Advertisement

CBSA told to ‘pick up the pace’ on removing rejected refugee claimants

Click to play video: 'How does Canada’s refugee system work?' How does Canada’s refugee system work?
WATCH ABOVE: Here's how Canada's refugee system works – Aug 23, 2017

OTTAWA – Public Safety Minister Ralph Goodale is telling the Canada Border Services Agency to remove more refugee claimants whose requests for asylum in Canada have been rejected.

READ MORE: ‘Illegal’ or ‘irregular’? Debate about asylum-seekers needs to stop, experts warn

The CBSA has set a new target of completing 10,000 removals by the end of the 2018-19 fiscal year in March. This would mean an increase of 35 per cent compared to the last two years.

WATCH: ‘Toy pile of shame’ delivered to Canadian immigration ministers by refugee advocates

Click to play video: '‘Toy pile of shame’ delivered to Canadian immigration ministers by refugee advocates' ‘Toy pile of shame’ delivered to Canadian immigration ministers by refugee advocates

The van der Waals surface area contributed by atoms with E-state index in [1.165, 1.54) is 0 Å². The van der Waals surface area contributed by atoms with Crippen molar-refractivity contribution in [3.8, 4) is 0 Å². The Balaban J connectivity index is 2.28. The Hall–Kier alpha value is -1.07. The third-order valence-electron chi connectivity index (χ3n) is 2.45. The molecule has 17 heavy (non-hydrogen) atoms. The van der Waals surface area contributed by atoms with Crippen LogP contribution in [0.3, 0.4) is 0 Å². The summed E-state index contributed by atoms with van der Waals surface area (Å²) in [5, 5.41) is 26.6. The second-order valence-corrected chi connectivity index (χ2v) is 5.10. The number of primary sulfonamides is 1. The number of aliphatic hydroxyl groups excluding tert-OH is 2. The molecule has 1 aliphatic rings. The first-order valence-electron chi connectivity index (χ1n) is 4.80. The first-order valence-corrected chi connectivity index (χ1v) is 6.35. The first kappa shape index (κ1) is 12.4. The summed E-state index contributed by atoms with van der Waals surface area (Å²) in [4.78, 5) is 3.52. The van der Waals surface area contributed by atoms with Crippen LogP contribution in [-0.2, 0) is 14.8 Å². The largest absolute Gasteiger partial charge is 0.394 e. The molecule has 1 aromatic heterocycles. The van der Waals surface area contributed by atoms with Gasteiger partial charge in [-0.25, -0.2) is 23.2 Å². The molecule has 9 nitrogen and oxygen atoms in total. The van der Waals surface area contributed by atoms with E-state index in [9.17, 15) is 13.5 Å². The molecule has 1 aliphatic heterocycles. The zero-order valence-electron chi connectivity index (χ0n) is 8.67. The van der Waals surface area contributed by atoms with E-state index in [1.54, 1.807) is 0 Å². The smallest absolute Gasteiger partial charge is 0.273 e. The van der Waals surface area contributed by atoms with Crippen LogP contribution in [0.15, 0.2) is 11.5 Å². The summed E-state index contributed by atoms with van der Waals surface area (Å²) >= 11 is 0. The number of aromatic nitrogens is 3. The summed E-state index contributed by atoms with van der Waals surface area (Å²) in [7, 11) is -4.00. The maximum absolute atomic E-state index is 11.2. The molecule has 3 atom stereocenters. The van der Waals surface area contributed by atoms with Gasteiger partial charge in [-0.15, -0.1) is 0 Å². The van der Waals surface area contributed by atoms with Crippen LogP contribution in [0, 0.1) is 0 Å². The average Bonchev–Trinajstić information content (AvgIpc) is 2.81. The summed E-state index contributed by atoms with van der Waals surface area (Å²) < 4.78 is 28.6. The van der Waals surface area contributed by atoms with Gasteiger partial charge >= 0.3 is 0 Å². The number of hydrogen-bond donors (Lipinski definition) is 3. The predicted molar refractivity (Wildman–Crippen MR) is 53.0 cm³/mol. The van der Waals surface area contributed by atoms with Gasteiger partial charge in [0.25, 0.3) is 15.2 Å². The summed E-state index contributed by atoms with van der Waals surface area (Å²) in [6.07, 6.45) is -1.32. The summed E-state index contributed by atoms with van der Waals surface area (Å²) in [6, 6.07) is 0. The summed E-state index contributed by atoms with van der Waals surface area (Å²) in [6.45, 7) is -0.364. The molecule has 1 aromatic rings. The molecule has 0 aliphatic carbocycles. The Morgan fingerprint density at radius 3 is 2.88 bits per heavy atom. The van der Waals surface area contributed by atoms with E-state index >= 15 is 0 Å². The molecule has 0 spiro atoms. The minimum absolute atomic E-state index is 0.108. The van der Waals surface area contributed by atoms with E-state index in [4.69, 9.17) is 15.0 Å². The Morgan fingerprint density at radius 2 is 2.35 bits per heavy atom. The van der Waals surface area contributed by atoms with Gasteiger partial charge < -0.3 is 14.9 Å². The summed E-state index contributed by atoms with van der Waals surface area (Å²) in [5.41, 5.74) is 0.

‘Toy pile of shame’ delivered to Canadian immigration ministers by refugee advocates – Jun 20, 2018

Goodale says the CBSA has been given $7.46 million more to ensure that all asylum seekers who have exhausted their legal avenues of appeal are removed from the country.

Story continues below advertisement

He says his department has notified the agency it must “pick up the pace” of these removals.

WATCH: City of Toronto responds to influx of refugee claimants

Click to play video: 'City of Toronto responds to influx of refugee claimants' City of Toronto responds to influx of refugee claimants
City of Toronto responds to influx of refugee claimants – May 24, 2018

Prime Minister Justin Trudeau says the government has been looking at ways of speeding up these cases to ensure Canada’s immigration system remains an integrated system that functions properly.

READ MORE: After hiding in a church for months, woman to be deported — because Canadian government says she lied about being gay

CBSA prioritizes removals of individuals based on issues of security and whether they have been involved in organized crime or crimes against humanity.

Sponsored content